Almost every developer who shares his code on a blog stumbled upon a decision on how to share output from his console in a meaningful way. Sure, we have <pre> tags and markdown to help us, but sometimes we just can't get the colouring right, or we are missing line numbers for that matter.
In this short post I'll share a way which I developed for myself to use in this blog with a few tools. This is not an ultimate solution and there are dozens of different ways to achieve that but I found this one to be the easiest and fastest to use with Ghost blog engine.
We'll need three tools to begin with
The plan is to record everything from your terminal using asciinema but instead of pushing it to the web and making a video of it, just save the raw asciinema output to a file, then parse it with terminal-to-html and finally strip out unnecessary html.
To record your terminal, run the following
asciinema rec --raw /tmp/rec_output.txt
Execute the command you want and stop recording by pressing ctrl+d. This will save exactly what you've seen in your terminal from the moment you ran the asciinema command until you pressed ctrl+d, exactly the way you've seen it, including the colours.
Next you want to translate the output to HTML, thus run
cat /tmp/rec_output.txt | terminal-to-html --preview
This will print full, standalone HTML page, however I just need the terminal part as I am going to paste it into a blog article into an HTML box. Because of that I want to have all the CSS-es already attached to my current Ghost template. You may want to use mine as an example.
The last part will be to strip the redundant HTML tags, and in my case also wrap every line with <span> for the sake of line proper line counting.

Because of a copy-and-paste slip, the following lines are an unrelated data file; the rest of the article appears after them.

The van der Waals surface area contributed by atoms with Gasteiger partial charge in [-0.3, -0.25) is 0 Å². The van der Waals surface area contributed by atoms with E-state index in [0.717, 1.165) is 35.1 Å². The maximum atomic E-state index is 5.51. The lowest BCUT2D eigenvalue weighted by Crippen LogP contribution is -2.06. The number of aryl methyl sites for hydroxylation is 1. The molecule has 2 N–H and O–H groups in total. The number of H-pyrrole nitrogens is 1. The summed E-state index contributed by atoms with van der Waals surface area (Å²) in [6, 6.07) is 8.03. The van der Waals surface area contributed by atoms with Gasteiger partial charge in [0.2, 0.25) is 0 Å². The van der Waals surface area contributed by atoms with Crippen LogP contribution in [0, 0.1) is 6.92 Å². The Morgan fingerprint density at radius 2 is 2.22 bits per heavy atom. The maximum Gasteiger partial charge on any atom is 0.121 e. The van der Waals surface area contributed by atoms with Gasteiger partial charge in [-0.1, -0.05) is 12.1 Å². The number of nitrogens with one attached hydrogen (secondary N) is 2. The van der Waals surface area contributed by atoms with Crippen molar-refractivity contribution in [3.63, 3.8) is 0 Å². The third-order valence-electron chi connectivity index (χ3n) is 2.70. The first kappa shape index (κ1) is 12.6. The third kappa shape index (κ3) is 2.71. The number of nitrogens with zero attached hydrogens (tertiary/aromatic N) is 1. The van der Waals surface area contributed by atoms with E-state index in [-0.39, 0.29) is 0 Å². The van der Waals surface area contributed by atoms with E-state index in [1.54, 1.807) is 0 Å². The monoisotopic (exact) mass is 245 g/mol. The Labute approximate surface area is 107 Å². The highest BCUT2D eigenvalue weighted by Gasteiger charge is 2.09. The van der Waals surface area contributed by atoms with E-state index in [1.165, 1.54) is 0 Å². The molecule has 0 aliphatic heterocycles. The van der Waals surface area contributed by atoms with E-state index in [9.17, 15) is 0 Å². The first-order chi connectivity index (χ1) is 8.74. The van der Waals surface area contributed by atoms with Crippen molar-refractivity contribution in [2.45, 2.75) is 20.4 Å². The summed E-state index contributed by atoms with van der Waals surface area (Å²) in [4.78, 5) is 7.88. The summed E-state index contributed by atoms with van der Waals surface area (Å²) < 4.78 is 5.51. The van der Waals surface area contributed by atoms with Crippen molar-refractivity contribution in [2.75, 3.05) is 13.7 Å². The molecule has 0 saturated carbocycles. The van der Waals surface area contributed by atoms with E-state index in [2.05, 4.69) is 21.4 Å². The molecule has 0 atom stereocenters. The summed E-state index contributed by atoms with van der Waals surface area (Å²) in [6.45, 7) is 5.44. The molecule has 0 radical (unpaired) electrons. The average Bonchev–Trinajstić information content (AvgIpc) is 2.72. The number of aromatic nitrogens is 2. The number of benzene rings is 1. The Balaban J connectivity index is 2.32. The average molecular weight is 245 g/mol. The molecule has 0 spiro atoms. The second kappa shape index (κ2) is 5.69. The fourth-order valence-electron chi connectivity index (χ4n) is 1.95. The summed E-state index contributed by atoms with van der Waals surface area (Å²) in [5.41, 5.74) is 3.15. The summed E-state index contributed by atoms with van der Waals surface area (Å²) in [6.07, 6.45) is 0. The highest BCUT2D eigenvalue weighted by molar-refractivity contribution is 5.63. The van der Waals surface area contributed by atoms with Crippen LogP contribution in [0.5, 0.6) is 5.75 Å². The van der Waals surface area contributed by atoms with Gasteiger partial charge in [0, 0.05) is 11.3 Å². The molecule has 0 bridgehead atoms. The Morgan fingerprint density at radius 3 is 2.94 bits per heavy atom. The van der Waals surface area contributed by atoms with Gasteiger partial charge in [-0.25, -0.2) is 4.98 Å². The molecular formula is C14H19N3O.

cat /tmp/rec_output.txt | terminal-to-html --preview \ | perl -0pe 's:\[J([1|2]?)::g' \ # Remove system escapes | perl -0pe 's|.+?<div.+?>(.+?)<\/div>.+|\1|sg' \ # Get all from the only one <div> | perl -0pe 's:\s*(.+):\1:gs' \ # Trim whitespaces from the BOF | perl -0pe 'chomp' \ # Trim whitespaces from the EOF | perl -0pe 's|^(.+) .+$|\1|gs' \ # Strip last $PS1 output | perl -0pe 's|^(.+)$|<span>\1</span>|gm' \ # Wrap every line with <span> | perl -0pe 's|(.+)|<div class=\"term-container\">\1</div>|gs' \ # Wrap everything back into a <div> | pbcopy # Copy to clipboard (MacOS only)
Wrapping it up
Myself I want to have two aliases in my
# ASCII Cinema alias recout="cat /tmp/rec_output.txt | terminal-to-html --preview \ | perl -0pe 's:\[J([1|2]?)::g' \ | perl -0pe 's|.+?<div.+?>(.+?)<\/div>.+|\1|sg' \ | perl -0pe 's:\s*(.+):\1:gs' \ | perl -0pe 'chomp' \ | perl -0pe 's|^(.+) .+$|\1|gs' \ | perl -0pe 's|^(.+)$|<span>\1</span>|gm' \ | perl -0pe 's|(.+)|<div class=\"term-container\">\1</div>|gs' \ | pbcopy" alias rec='rm -f /tmp/rec_output.txt && asciinema rec --raw /tmp/rec_output.txt && recout && echo "Screen recording copied to HTML"'
Now to copy output from my terminal I just type
rec, do what I need to do followed by
ctrl+d . The result is HTML code in my clipboard which is ready to paste to an article.
You can also use the same technique to post code snippets from different programming languages using pygmentize.